With separate categories for actors and actresses, male and female performers are equally represented among 2017's Emmy nominees, but take a short hop over to the directing and writing categories and the awards are primarily a boys club.
Among the 114 writers nominated this year for drama series, comedy series, variety series and limited series, movie or dramatic special, only 21 are women. That's a hair over 18%.
Women are best represented when they're writing for a variety series: Of the 90 people named from the staffs of "Full Frontal With Samantha Bee," "Last Week Tonight With John Oliver," "Late Night With Seth Meyers," "The Late Show With Stephen Colbert" and "Saturday Night Live," 21 writers — 23.3% — are female.
Black is safe. Black is classy. And the black tuxedo for men is more than a century old. Yet some fashion-forward men gave the look a welcome update.
Emmy host Stephen Colbert wore a midnight blue two-button shawl collar wool and cashmere tuxedo as well as a classic black tux from Giorgio Armani, while nominees such as Bob Odenkirk and Geoffrey Rush wore midnight blue tuxedoes also from Giorgio Armani.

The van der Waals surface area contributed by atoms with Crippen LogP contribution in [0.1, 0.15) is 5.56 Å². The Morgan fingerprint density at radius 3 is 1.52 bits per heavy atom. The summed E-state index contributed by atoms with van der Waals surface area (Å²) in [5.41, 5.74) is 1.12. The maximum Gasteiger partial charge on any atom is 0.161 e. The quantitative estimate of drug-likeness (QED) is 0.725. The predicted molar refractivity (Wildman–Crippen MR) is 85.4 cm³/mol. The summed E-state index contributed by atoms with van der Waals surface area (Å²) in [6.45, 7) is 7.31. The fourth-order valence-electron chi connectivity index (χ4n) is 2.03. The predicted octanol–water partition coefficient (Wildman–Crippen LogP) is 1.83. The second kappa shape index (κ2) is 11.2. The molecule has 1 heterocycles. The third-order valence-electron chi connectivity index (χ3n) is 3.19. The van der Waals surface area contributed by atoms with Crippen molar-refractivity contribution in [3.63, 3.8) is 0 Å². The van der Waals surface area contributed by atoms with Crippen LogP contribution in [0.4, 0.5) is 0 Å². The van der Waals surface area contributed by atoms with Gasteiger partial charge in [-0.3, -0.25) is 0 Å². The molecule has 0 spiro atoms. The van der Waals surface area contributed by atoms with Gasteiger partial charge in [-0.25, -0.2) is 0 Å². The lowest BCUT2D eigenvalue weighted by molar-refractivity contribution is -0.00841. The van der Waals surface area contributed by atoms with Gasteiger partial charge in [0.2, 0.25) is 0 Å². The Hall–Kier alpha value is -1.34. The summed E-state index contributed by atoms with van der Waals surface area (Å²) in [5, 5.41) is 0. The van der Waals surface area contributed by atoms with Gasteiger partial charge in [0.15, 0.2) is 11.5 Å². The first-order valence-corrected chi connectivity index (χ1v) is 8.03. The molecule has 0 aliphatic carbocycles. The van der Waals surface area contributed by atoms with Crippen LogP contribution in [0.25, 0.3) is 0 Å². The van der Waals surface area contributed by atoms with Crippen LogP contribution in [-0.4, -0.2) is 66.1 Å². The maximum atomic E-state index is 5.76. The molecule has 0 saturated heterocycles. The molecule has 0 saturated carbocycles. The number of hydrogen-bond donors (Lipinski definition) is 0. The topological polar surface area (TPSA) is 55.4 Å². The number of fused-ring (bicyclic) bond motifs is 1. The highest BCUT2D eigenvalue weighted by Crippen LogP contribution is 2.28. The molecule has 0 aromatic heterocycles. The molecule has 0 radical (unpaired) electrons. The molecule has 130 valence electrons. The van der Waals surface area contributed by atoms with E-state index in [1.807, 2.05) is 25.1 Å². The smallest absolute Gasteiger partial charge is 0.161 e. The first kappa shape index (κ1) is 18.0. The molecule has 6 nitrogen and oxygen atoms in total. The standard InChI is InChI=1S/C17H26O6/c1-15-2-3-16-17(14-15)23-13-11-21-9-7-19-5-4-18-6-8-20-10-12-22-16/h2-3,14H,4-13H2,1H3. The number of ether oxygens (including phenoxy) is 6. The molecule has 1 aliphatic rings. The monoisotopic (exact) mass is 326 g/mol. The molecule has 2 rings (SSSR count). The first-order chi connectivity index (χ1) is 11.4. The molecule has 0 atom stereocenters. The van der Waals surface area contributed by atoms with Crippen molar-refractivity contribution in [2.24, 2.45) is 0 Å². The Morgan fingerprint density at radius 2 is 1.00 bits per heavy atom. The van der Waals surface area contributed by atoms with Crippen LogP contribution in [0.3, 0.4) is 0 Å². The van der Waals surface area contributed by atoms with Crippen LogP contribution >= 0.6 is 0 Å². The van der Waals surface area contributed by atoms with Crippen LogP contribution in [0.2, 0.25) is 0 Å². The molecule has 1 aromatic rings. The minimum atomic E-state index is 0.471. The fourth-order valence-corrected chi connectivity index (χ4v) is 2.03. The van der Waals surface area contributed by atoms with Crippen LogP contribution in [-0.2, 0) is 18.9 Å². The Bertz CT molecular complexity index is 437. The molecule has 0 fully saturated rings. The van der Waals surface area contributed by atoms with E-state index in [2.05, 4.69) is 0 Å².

Chris Sullivan of "This Is Us" stepped out in a top hat and blue plaid dinner jacket from Brooks Brothers. Donald Glover made his amethyst jacket and trousers look like a modern classic.
But how did one of music's biggest young stars end up on TV's biggest night? Because he was a nominee.
Chance was up for the Emmy for original music and lyrics for "Last Christmas," from a "Saturday Night Live" sketch paying tribute to Run-DMC's holiday classic "Christmas in Hollis." (The award went to Common's song "Letter to the Free," from Ava DuVernay's "13th.")
Stephen Colbert kicked off the 69th Primetime Emmys with a Billy Crystal-esque opening number paying homage to some of the top nominees — singing and dancing with casts from "This Is Us" and "The Americans" — and then followed up with a politically charged monologue that could only have come from the host of "The Late Show."
On Donald Trump's much-stated desire to win an Emmy:
"But he never did. Unlike the presidency, Emmys go to the winner of the popular vote." (And as a follow-up: "Where do I find the courage to tell that joke in this room?")